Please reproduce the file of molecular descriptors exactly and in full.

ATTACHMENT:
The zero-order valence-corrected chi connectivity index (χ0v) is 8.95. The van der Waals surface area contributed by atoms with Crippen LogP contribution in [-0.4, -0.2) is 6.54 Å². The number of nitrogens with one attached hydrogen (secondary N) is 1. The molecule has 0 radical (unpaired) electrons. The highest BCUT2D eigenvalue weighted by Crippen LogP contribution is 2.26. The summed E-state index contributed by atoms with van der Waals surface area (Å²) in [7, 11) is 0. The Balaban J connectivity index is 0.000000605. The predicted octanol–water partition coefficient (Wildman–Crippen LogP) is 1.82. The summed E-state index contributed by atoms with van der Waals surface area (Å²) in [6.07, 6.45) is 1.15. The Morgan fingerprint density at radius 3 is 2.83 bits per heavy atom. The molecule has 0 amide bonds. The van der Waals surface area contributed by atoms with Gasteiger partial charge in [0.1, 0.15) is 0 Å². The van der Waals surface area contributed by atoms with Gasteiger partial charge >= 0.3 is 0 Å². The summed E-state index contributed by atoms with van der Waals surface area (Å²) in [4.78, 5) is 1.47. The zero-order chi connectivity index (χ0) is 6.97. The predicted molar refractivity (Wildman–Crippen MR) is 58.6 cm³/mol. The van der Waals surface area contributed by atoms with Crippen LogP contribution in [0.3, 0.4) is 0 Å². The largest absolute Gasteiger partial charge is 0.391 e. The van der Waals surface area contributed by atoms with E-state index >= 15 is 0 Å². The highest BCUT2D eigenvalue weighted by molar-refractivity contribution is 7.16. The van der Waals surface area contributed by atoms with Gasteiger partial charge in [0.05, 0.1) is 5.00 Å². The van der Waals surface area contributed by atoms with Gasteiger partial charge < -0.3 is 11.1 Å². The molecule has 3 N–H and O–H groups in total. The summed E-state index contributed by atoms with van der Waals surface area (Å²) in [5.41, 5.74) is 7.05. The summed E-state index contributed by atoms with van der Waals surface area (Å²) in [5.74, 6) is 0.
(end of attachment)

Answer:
The zero-order valence-corrected chi connectivity index (χ0v) is 8.95. The van der Waals surface area contributed by atoms with Crippen LogP contribution in [-0.4, -0.2) is 6.54 Å². The number of nitrogens with one attached hydrogen (secondary N) is 1. The molecule has 0 radical (unpaired) electrons. The highest BCUT2D eigenvalue weighted by Crippen LogP contribution is 2.26. The summed E-state index contributed by atoms with van der Waals surface area (Å²) in [7, 11) is 0. The Balaban J connectivity index is 0.000000605. The predicted octanol–water partition coefficient (Wildman–Crippen LogP) is 1.82. The summed E-state index contributed by atoms with van der Waals surface area (Å²) in [6.07, 6.45) is 1.15. The Morgan fingerprint density at radius 3 is 2.83 bits per heavy atom. The molecule has 0 amide bonds. The van der Waals surface area contributed by atoms with Gasteiger partial charge in [0.1, 0.15) is 0 Å². The van der Waals surface area contributed by atoms with Gasteiger partial charge >= 0.3 is 0 Å². The summed E-state index contributed by atoms with van der Waals surface area (Å²) in [4.78, 5) is 1.47. The zero-order chi connectivity index (χ0) is 6.97. The predicted molar refractivity (Wildman–Crippen MR) is 58.6 cm³/mol. The van der Waals surface area contributed by atoms with Crippen LogP contribution in [0.3, 0.4) is 0 Å². The largest absolute Gasteiger partial charge is 0.391 e. The van der Waals surface area contributed by atoms with E-state index >= 15 is 0 Å². The highest BCUT2D eigenvalue weighted by molar-refractivity contribution is 7.16. The van der Waals surface area contributed by atoms with Gasteiger partial charge in [0.05, 0.1) is 5.00 Å². The van der Waals surface area contributed by atoms with Gasteiger partial charge < -0.3 is 11.1 Å². The molecule has 3 N–H and O–H groups in total. The summed E-state index contributed by atoms with van der Waals surface area (Å²) in [5.41, 5.74) is 7.05. The summed E-state index contributed by atoms with van der Waals surface area (Å²) in [5.74, 6) is 0.